Wynn: You know, that was interesting because the German economy after the war was totally zero. There was no distribution system, there was no production system, there was no economy. My dad was quite resourceful, he had learned some portions of the electrician’s trade and what he did was quite innovative. He would go to the farmers and ask them if he could work for them hooking up power when it was possible or generators or anything in his trade and as pay, they would give him food instead of money. Money was worthless at the time with no economy. And so that was one way he supported the family. He would work for the farmers who were really the only ones that had food at the time, again, the distribution system was broken down and there was no way to go to stores or very little in the stores. There was what they would call a “Black Market” and that was the way a lot of bartering happened, under the table as they called it. It wasn’t in the open. It was illegal but that’s how the economy actually pulled itself out of its bad situation. A lot of people engaged in it. When they had resources of one kind and someone else needed that, then you traded and bartered until you found what you needed. My father was quite resourceful and gutsy. Often he would try to deal with the Russians but often they wouldn’t want to have anything to do with a German economist or anything to do business, unless it was to their advantage.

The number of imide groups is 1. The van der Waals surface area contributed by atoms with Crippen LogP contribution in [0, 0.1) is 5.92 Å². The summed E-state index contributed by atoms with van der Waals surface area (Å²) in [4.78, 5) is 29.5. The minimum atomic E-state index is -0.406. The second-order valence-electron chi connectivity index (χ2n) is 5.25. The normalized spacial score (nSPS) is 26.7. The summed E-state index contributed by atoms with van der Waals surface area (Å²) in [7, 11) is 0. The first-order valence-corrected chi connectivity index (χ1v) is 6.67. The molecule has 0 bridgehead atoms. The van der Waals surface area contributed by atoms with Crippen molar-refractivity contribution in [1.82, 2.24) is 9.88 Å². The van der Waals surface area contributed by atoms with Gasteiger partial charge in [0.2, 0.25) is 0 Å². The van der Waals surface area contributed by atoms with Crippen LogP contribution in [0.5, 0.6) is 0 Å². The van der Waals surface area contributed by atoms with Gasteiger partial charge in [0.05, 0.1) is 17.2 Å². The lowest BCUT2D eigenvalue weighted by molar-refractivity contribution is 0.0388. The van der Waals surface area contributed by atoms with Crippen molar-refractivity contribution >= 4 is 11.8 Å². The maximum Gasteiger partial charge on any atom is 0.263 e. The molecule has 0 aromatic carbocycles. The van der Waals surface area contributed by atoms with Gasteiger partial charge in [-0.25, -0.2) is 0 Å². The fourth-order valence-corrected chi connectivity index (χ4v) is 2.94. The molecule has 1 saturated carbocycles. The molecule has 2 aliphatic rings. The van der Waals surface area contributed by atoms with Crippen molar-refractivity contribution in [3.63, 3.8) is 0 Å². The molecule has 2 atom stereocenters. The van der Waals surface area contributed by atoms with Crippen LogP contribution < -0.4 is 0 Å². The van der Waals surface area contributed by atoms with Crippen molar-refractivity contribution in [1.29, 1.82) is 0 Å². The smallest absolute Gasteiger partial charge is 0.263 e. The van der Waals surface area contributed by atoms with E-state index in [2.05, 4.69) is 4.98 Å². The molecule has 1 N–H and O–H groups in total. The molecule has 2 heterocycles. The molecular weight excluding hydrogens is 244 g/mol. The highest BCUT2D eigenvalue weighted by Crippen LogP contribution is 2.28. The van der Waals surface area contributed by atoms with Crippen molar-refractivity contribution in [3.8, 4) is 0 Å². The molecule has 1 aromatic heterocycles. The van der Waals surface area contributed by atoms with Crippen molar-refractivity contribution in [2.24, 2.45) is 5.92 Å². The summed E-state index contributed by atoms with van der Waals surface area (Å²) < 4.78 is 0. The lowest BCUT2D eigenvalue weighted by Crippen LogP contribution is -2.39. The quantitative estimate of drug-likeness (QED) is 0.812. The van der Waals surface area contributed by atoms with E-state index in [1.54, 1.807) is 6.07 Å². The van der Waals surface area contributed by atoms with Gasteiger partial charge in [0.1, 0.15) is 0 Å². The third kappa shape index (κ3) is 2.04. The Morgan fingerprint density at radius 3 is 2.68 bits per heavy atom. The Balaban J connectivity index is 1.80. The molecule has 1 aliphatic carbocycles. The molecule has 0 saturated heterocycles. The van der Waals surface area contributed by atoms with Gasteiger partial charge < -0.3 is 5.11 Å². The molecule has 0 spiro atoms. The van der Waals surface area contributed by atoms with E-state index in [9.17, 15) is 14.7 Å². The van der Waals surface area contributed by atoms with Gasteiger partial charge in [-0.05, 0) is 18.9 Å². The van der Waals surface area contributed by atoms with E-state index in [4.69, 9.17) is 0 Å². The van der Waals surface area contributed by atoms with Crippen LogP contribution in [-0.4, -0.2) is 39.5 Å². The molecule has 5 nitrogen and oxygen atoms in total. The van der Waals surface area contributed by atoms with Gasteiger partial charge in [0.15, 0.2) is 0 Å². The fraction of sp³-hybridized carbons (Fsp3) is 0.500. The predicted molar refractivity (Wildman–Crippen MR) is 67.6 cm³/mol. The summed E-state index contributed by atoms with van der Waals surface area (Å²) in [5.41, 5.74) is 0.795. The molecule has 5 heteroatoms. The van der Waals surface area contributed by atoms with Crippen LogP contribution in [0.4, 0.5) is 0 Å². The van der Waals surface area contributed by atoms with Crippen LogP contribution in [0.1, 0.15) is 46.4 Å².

But let me tell you one or two quick stories. We had in our hometown a Russian encampment, and my dad would go to the Russians in the evening after they had had their evening meals, and would request scraps of food or leftovers and often they would give him broth that they made from a Russian soup called Borscht, which had fat in it. One of the things we couldn’t get in Germany at the time was butters, fats, meat, bacon, anything of fat value and this broth would have that fat in it and then my parents would add either we would get bread or we would add potatoes and make a soup out of it. But it was leftover broth from the Russians. I remember sitting on my dad’s bike to go to the Russian camp to get these leftovers. He would put it in two canteens and bring them home. That was kind of interesting.